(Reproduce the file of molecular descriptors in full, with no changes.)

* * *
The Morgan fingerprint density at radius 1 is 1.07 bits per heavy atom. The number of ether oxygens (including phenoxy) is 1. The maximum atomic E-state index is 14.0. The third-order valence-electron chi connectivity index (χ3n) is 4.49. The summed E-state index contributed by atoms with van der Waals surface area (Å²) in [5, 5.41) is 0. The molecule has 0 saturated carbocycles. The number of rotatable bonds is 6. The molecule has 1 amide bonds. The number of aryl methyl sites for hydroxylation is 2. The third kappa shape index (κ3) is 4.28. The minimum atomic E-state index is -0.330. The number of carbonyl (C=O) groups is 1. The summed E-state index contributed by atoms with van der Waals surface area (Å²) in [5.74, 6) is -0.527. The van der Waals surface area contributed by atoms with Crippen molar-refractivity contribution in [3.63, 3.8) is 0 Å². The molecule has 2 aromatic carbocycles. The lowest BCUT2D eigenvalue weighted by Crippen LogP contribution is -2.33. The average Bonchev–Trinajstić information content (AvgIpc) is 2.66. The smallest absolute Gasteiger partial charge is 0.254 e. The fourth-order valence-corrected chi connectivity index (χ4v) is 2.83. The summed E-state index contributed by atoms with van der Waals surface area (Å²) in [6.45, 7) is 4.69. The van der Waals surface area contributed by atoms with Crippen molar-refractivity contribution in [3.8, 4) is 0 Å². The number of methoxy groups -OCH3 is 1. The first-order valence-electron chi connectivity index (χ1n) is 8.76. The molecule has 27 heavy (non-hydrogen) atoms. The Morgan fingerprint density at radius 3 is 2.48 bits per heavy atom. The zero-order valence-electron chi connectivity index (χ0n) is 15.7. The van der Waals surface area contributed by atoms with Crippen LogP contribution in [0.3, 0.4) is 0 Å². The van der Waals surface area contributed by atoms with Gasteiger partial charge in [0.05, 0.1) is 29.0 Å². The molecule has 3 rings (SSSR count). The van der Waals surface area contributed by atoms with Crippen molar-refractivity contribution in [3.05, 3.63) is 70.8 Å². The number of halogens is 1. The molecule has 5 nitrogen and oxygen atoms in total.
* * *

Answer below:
The Morgan fingerprint density at radius 1 is 1.07 bits per heavy atom. The number of ether oxygens (including phenoxy) is 1. The maximum atomic E-state index is 14.0. The third-order valence-electron chi connectivity index (χ3n) is 4.49. The summed E-state index contributed by atoms with van der Waals surface area (Å²) in [5, 5.41) is 0. The molecule has 0 saturated carbocycles. The number of rotatable bonds is 6. The molecule has 1 amide bonds. The number of aryl methyl sites for hydroxylation is 2. The third kappa shape index (κ3) is 4.28. The minimum atomic E-state index is -0.330. The number of carbonyl (C=O) groups is 1. The summed E-state index contributed by atoms with van der Waals surface area (Å²) in [5.74, 6) is -0.527. The van der Waals surface area contributed by atoms with Crippen molar-refractivity contribution in [3.63, 3.8) is 0 Å². The molecule has 2 aromatic carbocycles. The lowest BCUT2D eigenvalue weighted by Crippen LogP contribution is -2.33. The average Bonchev–Trinajstić information content (AvgIpc) is 2.66. The smallest absolute Gasteiger partial charge is 0.254 e. The fourth-order valence-corrected chi connectivity index (χ4v) is 2.83. The summed E-state index contributed by atoms with van der Waals surface area (Å²) in [6.45, 7) is 4.69. The van der Waals surface area contributed by atoms with Crippen molar-refractivity contribution in [3.8, 4) is 0 Å². The number of methoxy groups -OCH3 is 1. The first-order valence-electron chi connectivity index (χ1n) is 8.76. The molecule has 27 heavy (non-hydrogen) atoms. The Morgan fingerprint density at radius 3 is 2.48 bits per heavy atom. The zero-order valence-electron chi connectivity index (χ0n) is 15.7. The van der Waals surface area contributed by atoms with Crippen LogP contribution in [0.3, 0.4) is 0 Å². The van der Waals surface area contributed by atoms with Gasteiger partial charge in [0.05, 0.1) is 29.0 Å². The molecule has 3 rings (SSSR count). The van der Waals surface area contributed by atoms with Crippen molar-refractivity contribution in [3.05, 3.63) is 70.8 Å². The number of halogens is 1. The molecule has 5 nitrogen and oxygen atoms in total.